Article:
Reducing stress, improving recognition among areas of focus following engagement survey

November 22, 2021  //  FOUND IN: Strategy & Leadership, ,

Earlier this year, faculty and staff from across Michigan Medicine made their voices heard as part of the 2021 Vital Voices Faculty and Staff Engagement Survey. Now, leaders across the organization have started the real work — listening to the feedback and implementing improvement plans designed to address key areas of concern identified in the results.

“Our ongoing commitment is to listen and respond to the concerns of our faculty and staff, and continually strive to make Michigan Medicine a great place to work for all of our employees,” said Paul Sturgis, MSHROD, SPHR, senior director of human resources strategy and organizational effectiveness. “When our faculty and staff provide their unique experiences, insight and suggestions, we often find that there are shared or common themes that represent an opportunity to impact the workplace for larger numbers of employees.”

For the first time, this year’s survey combined the annual employee engagement survey with the faculty engagement survey and the Culture of Safety survey, which enabled the organization to gather feedback at one time, providing a more wholistic view of strengths and opportunities. 

Individualized plans

Following this year’s survey, departments and units were asked to submit individualized improvement plans designed to address areas of opportunity identified by employees in their area. More than 600 improvement plans were developed across the organization, which is a tremendous achievement for this survey cycle. 

“We asked managers and supervisors to work with their teams and develop their improvement plans once our results were available, and they certainly answered that call this year in a big way,” said Megan DeCapua, senior clinical information analyst from Michigan Medicine Experience Analytics and Insights. “After having to delay the survey a year due to the pandemic, we are very pleased with the response. Our managers and supervisors really stepped up this year in support of their staff members.”

A key area of improvement identified by most areas is “reducing job stressors,” which is especially timely given the stress caused by the ongoing COVID-19 pandemic.

“After spending the majority of the last two years in a near constant state of heightened stress due to the pandemic, it is no surprise that we are all feeling the effects and seeking ways to cope,” said Sturgis. “We have to remind ourselves of the accumulated impact of this multi-pronged event on our work and private lives and be willing to support one another to nurture and strengthen our resilience.”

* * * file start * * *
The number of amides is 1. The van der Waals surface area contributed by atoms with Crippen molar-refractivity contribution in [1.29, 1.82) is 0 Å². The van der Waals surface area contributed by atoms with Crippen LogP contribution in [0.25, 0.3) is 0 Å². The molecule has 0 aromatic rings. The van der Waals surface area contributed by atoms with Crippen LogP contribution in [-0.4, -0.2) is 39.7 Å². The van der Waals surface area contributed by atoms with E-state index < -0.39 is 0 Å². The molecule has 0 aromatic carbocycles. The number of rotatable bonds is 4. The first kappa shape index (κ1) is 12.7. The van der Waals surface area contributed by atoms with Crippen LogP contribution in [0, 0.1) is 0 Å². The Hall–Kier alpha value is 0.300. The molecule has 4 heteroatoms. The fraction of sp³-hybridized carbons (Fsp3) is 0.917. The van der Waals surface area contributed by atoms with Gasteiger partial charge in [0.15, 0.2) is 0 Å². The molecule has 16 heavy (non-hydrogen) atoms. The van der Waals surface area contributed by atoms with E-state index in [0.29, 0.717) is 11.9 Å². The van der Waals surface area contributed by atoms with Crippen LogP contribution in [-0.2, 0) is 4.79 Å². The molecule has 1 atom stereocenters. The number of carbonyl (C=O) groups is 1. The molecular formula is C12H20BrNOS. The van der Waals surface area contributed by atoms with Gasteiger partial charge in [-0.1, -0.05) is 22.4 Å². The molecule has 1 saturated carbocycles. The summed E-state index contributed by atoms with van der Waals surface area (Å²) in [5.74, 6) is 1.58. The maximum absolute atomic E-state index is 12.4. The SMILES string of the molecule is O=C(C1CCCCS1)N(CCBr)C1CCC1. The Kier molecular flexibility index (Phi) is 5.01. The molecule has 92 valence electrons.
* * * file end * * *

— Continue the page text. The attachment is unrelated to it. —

Other areas of focus have centered around the key organizational priorities of safety, increasing and improving recognition, improving decision making, and promoting respect for all team members. Compensation, trust and providing career development opportunities are also popular topics for improvement plans this year. 

For areas working on improvements related to safety, the organization’s journey to high reliability offers many useful tools and resources. The high reliability web page offers training materials and one-pagers on all of the leadership and universal relationship and reliability skills, making it easier to incorporate them into unit-level improvement plans. 

After improvement plans are submitted, faculty and staff are encouraged to continue to check in with their managers and supervisors to provide new feedback as needed. Departments and units are able to modify their improvement plans and track their progress throughout the year to ensure their improvements efforts are meeting the needs of employees.  

How to submit your plan

If your area has not yet submitted an improvement plan, there is still time! Plans can be submitted by logging into the Press Ganey online portal.

Additional resources are available on the Employee Engagement website.

RELATED STORIES